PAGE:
In contrast, J. C. Goosie's Space Coast mini-tour has endured and been financially successful. Instead of having pros waste money hopscotching across the country, Goosie, a former PGA tour regular, decided in 1973 to schedule weekly events on the public and private courses in and around Orlando, Fla. Goosie began his fifth season on Oct. 24; his tournaments will run until mid-March. Goosie has produced such a golden egg that another old pro, Doug Ford, plans to go into the same business in the same area this month. Already well established in the Southwest is the National Golfers of America, which is currently holding tournaments in Scottsdale. Its tour concludes in February. Just getting underway is the circuit sponsored by the PGA of America—not to be confused with the PGA tour—which has announced that it is putting up $1 million in purse money for 24 tournaments to be held nationwide for club pros and "registered PGA apprentices."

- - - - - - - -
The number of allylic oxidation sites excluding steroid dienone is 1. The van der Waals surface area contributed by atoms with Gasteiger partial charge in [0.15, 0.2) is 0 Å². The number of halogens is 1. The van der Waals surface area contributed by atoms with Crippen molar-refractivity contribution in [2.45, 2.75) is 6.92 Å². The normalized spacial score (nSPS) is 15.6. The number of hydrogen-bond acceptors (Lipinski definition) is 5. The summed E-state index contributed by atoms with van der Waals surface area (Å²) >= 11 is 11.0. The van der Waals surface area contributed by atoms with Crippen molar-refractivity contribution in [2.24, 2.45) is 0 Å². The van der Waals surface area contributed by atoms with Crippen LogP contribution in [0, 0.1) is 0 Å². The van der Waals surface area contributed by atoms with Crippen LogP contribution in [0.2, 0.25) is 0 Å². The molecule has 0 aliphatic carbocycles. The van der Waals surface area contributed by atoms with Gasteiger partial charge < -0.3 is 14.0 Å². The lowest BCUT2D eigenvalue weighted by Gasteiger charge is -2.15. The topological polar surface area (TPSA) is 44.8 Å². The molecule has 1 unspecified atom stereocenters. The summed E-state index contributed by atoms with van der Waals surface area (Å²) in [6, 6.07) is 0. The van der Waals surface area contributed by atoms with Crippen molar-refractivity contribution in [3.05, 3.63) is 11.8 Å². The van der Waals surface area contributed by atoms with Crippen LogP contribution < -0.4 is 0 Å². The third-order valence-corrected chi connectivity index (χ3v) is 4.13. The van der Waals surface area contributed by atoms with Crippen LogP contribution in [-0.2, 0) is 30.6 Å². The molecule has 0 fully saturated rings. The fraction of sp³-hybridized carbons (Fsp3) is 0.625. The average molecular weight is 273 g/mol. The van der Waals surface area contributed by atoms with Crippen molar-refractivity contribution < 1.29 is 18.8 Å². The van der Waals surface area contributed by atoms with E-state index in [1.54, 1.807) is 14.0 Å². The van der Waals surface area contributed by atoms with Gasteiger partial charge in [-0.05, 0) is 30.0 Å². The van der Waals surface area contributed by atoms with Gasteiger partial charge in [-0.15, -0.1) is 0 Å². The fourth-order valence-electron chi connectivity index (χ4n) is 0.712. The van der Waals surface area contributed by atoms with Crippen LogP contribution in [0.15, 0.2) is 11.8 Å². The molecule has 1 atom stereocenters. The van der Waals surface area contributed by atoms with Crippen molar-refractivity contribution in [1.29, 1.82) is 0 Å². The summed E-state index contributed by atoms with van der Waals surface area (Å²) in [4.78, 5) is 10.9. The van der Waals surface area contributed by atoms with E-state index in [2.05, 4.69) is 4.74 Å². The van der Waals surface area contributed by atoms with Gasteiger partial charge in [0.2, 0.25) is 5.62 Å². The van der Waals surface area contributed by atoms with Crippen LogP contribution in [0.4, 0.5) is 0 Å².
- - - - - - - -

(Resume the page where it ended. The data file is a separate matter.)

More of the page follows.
These tours are catering to the likes of Barry Fleming, who is 25, blond, tanned and confident he can be a world-beater. He has financial backing. What he does not have is enough experience to make it on the big tour.

Fleming's father managed a country club in Parkersburg, W. Va., and at seven Barry started belting golf balls. He hasn't stopped. He was a good golfer in high school and received a golf scholarship to his state university. Because he wanted to pursue the sport in earnest, he transferred from West Virginia to Florida State. "The Northern schools have a short schedule and a lot of rain," Fleming says. "You never get to play much. I had to sit out a year but got a full scholarship at Tallahassee and played in my senior year. I got a degree in hotel management, which will be a good fallback if I start making a lot of bogeys.